PASSED/FAILED: Joan Bakewell

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The Independent Online
Joan Bakewell, broadcaster and writer, presents the BBC1 Sunday evening programme Heart of the Matter.

Shooting stars: I went to St Thomas's, a small church primary school near Stockport, and Miss Thomas was my teacher. You were awarded yellow stars for doing quite well and gold stars for doing very well. When I got a page of gold stars for sums and letters, I knew I was on my way. We sang our tables; I still do it when I want to know five sevens.

First 11-plus: I went to Stockport High School for Girls, first into its juniors, and then took the 11-plus to the main school. In 1945 we were the first to take it, after the 1944 Education Act. I was a swot, but quite naughty as well. It was a cracking education.

Booby prize? At 12 I came third in the short story competition on the children's page of the Stockport Advertiser. Imagine my disgust when the prize came: it was an old-fashioned card with lots of dots for knitting patterns. It was suitable for an eight-year-old, and I threw it away.

Creditable exam results? In my School Certificate I got six distinctions and three credits. Kemsley Press offered to each of the 10 schools in Stockport two travelling scholarships for the best results. I won one, and we all went to Holland and Belgium; it was the first time I'd been abroad - and in the company of boys. I went out with one of the boys for two years afterwards.

A-levels? Then came a major disappointment. I wanted to do a "Higher" in English but I wasn't allowed to because I had only got a credit instead of a distinction. (I think the teacher didn't like me.) Because of that, I couldn't do English in the sixth form, so I couldn't do English at University, so I couldn't become a writer. Instead, I took four subjects: history, geography, French and Latin. I did well.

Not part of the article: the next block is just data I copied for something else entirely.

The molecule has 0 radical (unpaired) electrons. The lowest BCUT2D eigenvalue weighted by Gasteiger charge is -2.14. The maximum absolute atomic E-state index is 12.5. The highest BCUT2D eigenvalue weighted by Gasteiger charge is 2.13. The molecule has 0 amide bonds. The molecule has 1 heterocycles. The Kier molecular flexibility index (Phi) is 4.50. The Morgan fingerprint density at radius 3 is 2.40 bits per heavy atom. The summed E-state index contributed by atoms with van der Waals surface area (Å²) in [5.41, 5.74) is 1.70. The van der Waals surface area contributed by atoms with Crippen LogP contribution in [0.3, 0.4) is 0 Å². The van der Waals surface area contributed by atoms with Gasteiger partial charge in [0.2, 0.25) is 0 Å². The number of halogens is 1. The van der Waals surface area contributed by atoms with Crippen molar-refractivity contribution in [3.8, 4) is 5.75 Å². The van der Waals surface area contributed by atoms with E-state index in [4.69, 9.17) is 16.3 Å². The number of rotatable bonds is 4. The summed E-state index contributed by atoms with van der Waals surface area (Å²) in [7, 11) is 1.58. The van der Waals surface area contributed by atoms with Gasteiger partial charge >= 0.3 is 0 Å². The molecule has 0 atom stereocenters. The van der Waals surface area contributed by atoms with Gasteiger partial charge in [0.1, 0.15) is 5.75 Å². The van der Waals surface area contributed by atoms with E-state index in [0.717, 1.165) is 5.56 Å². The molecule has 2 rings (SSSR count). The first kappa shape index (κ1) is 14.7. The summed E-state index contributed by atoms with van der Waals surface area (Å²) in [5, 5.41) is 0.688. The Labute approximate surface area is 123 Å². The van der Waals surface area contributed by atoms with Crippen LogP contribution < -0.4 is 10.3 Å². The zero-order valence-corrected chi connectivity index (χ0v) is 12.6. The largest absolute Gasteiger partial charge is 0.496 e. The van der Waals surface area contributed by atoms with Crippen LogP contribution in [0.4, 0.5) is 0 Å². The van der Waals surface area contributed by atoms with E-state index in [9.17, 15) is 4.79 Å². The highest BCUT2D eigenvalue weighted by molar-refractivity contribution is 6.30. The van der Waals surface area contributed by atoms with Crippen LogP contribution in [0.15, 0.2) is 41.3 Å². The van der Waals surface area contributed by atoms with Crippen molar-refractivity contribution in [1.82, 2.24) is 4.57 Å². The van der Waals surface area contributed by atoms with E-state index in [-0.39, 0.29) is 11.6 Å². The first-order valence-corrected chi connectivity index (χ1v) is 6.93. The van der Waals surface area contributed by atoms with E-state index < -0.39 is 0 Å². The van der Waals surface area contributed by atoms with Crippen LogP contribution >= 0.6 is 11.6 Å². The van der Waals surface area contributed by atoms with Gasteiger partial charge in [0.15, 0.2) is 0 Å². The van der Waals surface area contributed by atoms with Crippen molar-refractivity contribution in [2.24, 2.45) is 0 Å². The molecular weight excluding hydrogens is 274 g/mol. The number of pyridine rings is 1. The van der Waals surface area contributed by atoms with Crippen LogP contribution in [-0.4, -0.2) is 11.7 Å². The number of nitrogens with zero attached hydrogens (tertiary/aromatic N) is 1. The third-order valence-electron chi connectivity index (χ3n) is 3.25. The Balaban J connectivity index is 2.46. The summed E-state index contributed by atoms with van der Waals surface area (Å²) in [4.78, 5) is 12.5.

Cambridge accent: Access to university was now free, and I was the first of my family to go. I took the entrance to Newnham and they said, "Come back in a year." I got in to read economics.

Economical with the economics: After a year, I didn't do too well in Part I. I then changed to history. I remember getting back an essay on which was written, "I cannot mark such rubbish." That pulled me up sharp and did me a power of good.

Hall of fame? I had a tartish part in Point of Departure by Jean Anouilh, Peter Hall's first Cambridge production. Karl [now Professor] Miller wrote in his review, "She plays a tart like the Virgin Mary." I kept on acting, but wasn't very good.

Finals result? I left with a 2.2 in History and joined the BBC as a radio technician. I had to do the studio management training course twice; these days they'd chuck you out.

Glittering prizes? I got the Dimbleby Award from Bafta and the BMA Award for presenting programmes on medical ethics. For five years I was an associate fellow of Newnham College. I didn't teach, but was on the governing boardn